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Getting JQuery and WCF to talk (part two of two)

15 comments

Introduction

In my last article I covered how to get JQuery to call a WCF method. This included the passing of arguments and the handling of any return values. In this, the second part, I will cover the final piece of the JQuery / WCF communication jigsaw, the throwing and handling of faults.

Setting up the ErrorHandler

When any type of FaultException is raised from a web enabled WCF service the default behavior is to throw a HTTP 400 error. If the includeExceptionDetailInFaults service behavior is enabled then a serialized stack trace is also sent across the wire (I strongly advise turning this off before your code goes to deployment).

However, we often need to send more detailed fault information to the JQuery client, as the client may respond differently to different types of error.

To achieve this we need to intercept the outgoing error message and insert a JSON serialised version of the error message. Fortunately, WCF provides extendible error handling behavior that will allow us to alter the error message to our needs.

The first part of adding this behavior is to define a custom error handler to convert any exceptions raised into a Json formatted fault. Here is a custom error handler I use for this conversion:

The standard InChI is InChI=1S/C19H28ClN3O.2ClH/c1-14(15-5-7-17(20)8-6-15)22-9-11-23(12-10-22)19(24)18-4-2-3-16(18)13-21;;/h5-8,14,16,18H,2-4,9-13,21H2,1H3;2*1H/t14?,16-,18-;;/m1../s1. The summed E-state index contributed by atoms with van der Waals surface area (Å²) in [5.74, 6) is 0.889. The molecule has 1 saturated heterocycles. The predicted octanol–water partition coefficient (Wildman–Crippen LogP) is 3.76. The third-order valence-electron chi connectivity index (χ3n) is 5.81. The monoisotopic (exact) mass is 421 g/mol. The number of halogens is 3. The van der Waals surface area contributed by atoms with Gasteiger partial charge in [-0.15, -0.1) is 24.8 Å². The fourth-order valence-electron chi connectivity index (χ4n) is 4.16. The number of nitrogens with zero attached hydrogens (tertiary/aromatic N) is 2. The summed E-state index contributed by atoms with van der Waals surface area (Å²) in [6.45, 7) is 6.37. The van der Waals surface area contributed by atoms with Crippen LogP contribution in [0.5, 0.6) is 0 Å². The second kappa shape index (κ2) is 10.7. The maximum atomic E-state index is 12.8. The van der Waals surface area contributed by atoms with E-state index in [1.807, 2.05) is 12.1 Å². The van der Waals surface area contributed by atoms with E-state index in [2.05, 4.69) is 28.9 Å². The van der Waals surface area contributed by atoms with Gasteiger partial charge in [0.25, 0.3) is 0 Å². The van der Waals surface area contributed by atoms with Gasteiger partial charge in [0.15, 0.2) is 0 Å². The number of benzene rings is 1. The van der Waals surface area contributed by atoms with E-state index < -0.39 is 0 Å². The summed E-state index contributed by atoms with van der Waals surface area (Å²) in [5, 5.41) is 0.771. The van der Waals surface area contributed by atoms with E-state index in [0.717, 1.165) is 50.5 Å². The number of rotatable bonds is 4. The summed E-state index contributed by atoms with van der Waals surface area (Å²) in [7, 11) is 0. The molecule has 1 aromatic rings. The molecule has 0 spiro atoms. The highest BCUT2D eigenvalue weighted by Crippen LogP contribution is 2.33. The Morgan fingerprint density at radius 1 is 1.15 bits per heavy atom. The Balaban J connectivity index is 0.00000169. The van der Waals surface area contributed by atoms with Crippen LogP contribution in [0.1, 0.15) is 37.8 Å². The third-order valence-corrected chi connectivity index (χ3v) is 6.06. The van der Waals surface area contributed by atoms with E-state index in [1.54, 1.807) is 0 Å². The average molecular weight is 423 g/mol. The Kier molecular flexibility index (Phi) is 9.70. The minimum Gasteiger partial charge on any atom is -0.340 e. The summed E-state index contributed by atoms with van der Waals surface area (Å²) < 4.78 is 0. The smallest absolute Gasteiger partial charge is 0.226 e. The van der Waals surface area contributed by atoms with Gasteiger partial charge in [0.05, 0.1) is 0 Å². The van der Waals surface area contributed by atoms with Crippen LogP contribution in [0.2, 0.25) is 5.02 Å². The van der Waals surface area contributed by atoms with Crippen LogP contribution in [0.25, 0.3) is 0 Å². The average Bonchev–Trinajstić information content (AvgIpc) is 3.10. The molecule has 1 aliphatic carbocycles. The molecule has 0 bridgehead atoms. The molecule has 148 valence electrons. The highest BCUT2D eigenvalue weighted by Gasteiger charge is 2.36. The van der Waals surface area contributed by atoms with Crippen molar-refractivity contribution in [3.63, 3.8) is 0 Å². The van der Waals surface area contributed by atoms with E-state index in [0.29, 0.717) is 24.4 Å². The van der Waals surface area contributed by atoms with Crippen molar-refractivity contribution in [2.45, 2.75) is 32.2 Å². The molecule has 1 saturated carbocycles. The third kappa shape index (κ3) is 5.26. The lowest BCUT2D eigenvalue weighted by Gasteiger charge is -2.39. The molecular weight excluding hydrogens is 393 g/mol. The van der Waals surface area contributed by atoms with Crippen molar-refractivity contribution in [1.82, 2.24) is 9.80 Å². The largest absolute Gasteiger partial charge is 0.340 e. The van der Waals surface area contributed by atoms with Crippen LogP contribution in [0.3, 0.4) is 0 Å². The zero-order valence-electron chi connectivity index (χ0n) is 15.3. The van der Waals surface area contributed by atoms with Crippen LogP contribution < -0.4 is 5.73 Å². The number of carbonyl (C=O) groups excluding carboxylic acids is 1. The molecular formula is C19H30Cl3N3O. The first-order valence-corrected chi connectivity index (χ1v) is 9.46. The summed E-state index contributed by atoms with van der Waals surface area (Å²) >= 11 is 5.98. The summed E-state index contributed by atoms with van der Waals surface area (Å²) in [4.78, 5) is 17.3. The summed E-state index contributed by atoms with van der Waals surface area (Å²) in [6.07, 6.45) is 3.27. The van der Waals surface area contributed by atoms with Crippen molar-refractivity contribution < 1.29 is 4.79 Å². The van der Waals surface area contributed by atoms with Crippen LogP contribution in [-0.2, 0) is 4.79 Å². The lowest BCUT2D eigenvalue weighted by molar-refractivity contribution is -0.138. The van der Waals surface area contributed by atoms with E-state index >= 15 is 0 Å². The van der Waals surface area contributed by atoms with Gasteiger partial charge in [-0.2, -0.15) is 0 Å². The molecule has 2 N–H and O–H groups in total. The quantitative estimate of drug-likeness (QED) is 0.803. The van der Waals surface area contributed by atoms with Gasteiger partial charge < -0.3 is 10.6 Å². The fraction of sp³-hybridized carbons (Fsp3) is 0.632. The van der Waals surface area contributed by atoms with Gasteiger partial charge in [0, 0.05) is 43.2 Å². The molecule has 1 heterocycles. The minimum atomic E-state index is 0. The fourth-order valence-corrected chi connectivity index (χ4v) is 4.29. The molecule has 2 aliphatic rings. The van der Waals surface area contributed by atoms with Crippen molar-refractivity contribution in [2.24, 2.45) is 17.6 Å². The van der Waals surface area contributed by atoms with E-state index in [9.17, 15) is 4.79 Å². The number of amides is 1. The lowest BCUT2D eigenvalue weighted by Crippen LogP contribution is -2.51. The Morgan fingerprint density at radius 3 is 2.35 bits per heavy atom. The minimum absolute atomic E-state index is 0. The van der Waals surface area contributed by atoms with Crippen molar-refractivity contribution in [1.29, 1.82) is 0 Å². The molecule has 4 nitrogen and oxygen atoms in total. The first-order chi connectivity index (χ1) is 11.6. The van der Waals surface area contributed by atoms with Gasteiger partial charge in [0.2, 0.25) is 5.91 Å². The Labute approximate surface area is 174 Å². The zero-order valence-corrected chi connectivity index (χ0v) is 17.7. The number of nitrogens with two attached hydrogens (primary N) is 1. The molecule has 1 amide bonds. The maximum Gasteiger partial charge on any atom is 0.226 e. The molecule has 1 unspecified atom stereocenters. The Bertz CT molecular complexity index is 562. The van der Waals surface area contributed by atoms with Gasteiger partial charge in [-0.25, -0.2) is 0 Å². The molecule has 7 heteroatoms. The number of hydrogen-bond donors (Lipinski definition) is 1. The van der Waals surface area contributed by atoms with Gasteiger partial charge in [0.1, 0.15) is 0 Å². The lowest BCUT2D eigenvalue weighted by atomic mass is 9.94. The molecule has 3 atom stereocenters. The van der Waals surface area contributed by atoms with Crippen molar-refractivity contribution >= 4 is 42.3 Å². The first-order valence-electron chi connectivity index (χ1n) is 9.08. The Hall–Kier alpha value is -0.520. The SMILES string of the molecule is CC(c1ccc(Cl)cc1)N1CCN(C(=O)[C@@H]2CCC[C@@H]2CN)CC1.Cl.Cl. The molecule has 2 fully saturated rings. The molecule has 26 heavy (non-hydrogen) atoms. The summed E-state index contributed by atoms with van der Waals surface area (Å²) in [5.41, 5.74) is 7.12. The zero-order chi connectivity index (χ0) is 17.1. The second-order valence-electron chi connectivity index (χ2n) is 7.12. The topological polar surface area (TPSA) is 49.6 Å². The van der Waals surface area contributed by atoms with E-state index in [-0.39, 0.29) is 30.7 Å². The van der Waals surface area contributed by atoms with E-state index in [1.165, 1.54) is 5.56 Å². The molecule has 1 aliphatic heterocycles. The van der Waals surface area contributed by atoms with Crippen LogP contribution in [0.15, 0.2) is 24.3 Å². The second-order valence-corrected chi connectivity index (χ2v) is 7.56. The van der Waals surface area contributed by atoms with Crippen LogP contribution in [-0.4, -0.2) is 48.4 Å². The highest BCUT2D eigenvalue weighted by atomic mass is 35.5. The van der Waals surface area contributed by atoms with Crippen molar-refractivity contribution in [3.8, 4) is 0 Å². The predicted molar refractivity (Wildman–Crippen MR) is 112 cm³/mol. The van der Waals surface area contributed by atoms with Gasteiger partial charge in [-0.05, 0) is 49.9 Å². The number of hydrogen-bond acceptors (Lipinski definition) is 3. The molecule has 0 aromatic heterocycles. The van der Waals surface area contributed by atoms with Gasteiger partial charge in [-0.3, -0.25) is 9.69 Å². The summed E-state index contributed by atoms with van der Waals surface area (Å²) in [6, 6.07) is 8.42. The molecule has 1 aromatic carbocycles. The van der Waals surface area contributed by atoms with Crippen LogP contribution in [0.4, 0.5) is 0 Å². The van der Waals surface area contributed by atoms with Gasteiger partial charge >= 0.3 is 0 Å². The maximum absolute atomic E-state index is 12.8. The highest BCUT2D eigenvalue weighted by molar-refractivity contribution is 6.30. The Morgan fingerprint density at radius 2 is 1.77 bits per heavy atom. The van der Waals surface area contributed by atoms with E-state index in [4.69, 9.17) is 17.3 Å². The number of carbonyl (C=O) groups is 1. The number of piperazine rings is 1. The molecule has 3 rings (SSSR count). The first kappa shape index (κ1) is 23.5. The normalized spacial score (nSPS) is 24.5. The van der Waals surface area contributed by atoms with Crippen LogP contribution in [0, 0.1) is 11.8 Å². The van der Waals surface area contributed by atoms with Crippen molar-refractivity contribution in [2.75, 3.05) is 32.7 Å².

public class JsonErrorHandler: IErrorHandler
{
  #region Public Method(s)
  #region IErrorHandler Members
  ///
  /// Is the error always handled in this class?
  ///
  public bool HandleError(Exception error)
  {
    return true;
  }

  ///
  /// Provide the Json fault message
  ///
  public void ProvideFault(Exception error, MessageVersion version,
    ref Message fault)
  {
    fault = this.GetJsonFaultMessage(version, error);

    this.ApplyJsonSettings(ref fault);
    this.ApplyHttpResponseSettings(ref fault,
      System.Net.HttpStatusCode.BadRequest, Resources.I_StatusMessage);
  }
  #endregion
  #endregion 

  #region Protected Method(s)
  ///
  /// Apply Json settings to the message
  ///
  protected virtual void ApplyJsonSettings(ref Message fault)
  {
    // Use JSON encoding
    var jsonFormatting =
      new WebBodyFormatMessageProperty(WebContentFormat.Json);
    fault.Properties.Add(WebBodyFormatMessageProperty.Name, jsonFormatting);
  }

  ///
  /// Get the HttpResponseMessageProperty
  ///
  protected virtual void ApplyHttpResponseSettings(
    ref Message fault, System.Net.HttpStatusCode statusCode,
    string statusDescription)
  {
    var httpResponse = new HttpResponseMessageProperty()
    {
      StatusCode = statusCode,
      StatusDescription = statusDescription
    };
    fault.Properties.Add(HttpResponseMessageProperty.Name, httpResponse);
  }

  ///
  /// Get the json fault message from the provided error
  ///
  protected virtual Message GetJsonFaultMessage(
    MessageVersion version, Exception error)